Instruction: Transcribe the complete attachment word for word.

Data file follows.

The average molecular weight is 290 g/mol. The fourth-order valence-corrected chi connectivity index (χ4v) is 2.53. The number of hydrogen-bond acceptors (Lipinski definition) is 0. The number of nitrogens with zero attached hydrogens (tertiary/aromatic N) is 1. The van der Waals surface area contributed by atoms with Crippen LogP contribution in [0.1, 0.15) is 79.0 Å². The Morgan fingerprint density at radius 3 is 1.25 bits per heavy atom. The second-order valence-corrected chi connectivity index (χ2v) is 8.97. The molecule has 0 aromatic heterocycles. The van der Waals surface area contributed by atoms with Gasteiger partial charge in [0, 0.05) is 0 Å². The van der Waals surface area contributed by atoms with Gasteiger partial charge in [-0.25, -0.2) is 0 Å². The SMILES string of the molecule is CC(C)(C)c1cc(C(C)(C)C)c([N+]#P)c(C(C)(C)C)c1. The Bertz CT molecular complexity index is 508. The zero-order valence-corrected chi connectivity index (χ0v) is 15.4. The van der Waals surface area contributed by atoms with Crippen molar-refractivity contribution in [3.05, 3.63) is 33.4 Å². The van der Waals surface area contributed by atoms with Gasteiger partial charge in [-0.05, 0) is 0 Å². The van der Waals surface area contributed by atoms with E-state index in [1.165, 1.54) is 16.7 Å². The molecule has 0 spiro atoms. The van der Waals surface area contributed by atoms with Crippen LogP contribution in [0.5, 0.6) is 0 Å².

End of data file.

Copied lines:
The average molecular weight is 290 g/mol. The fourth-order valence-corrected chi connectivity index (χ4v) is 2.53. The number of hydrogen-bond acceptors (Lipinski definition) is 0. The number of nitrogens with zero attached hydrogens (tertiary/aromatic N) is 1. The van der Waals surface area contributed by atoms with Crippen LogP contribution in [0.1, 0.15) is 79.0 Å². The Morgan fingerprint density at radius 3 is 1.25 bits per heavy atom. The second-order valence-corrected chi connectivity index (χ2v) is 8.97. The molecule has 0 aromatic heterocycles. The van der Waals surface area contributed by atoms with Gasteiger partial charge in [0, 0.05) is 0 Å². The van der Waals surface area contributed by atoms with Gasteiger partial charge in [-0.25, -0.2) is 0 Å². The SMILES string of the molecule is CC(C)(C)c1cc(C(C)(C)C)c([N+]#P)c(C(C)(C)C)c1. The Bertz CT molecular complexity index is 508. The zero-order valence-corrected chi connectivity index (χ0v) is 15.4. The van der Waals surface area contributed by atoms with Crippen molar-refractivity contribution in [3.05, 3.63) is 33.4 Å². The van der Waals surface area contributed by atoms with Gasteiger partial charge in [-0.05, 0) is 0 Å². The van der Waals surface area contributed by atoms with E-state index in [1.165, 1.54) is 16.7 Å². The molecule has 0 spiro atoms. The van der Waals surface area contributed by atoms with Crippen LogP contribution in [0.5, 0.6) is 0 Å².